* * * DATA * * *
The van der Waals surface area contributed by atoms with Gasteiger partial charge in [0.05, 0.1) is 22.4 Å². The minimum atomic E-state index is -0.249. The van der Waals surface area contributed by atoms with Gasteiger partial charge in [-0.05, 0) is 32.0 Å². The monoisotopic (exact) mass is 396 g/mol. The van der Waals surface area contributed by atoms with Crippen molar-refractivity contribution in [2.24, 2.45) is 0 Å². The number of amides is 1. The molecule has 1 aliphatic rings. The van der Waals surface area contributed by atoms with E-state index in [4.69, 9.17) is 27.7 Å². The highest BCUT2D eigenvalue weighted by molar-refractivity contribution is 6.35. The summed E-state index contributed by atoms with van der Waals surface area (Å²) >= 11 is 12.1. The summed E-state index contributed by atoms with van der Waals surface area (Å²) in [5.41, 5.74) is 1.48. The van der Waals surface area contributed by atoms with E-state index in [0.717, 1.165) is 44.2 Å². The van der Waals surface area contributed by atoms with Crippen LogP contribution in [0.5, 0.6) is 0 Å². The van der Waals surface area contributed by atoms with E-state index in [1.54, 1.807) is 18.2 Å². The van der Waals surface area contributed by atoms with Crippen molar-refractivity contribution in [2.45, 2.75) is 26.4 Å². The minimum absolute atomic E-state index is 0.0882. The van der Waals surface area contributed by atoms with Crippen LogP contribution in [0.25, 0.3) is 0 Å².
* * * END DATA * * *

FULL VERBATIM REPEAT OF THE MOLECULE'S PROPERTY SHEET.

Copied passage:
The van der Waals surface area contributed by atoms with Gasteiger partial charge in [0.05, 0.1) is 22.4 Å². The minimum atomic E-state index is -0.249. The van der Waals surface area contributed by atoms with Gasteiger partial charge in [-0.05, 0) is 32.0 Å². The monoisotopic (exact) mass is 396 g/mol. The van der Waals surface area contributed by atoms with Crippen molar-refractivity contribution in [2.24, 2.45) is 0 Å². The number of amides is 1. The molecule has 1 aliphatic rings. The van der Waals surface area contributed by atoms with E-state index in [4.69, 9.17) is 27.7 Å². The highest BCUT2D eigenvalue weighted by molar-refractivity contribution is 6.35. The summed E-state index contributed by atoms with van der Waals surface area (Å²) >= 11 is 12.1. The summed E-state index contributed by atoms with van der Waals surface area (Å²) in [5.41, 5.74) is 1.48. The van der Waals surface area contributed by atoms with E-state index in [0.717, 1.165) is 44.2 Å². The van der Waals surface area contributed by atoms with Crippen LogP contribution in [0.5, 0.6) is 0 Å². The van der Waals surface area contributed by atoms with E-state index in [1.54, 1.807) is 18.2 Å². The van der Waals surface area contributed by atoms with Crippen molar-refractivity contribution in [2.45, 2.75) is 26.4 Å². The minimum absolute atomic E-state index is 0.0882. The van der Waals surface area contributed by atoms with Crippen LogP contribution in [0.25, 0.3) is 0 Å².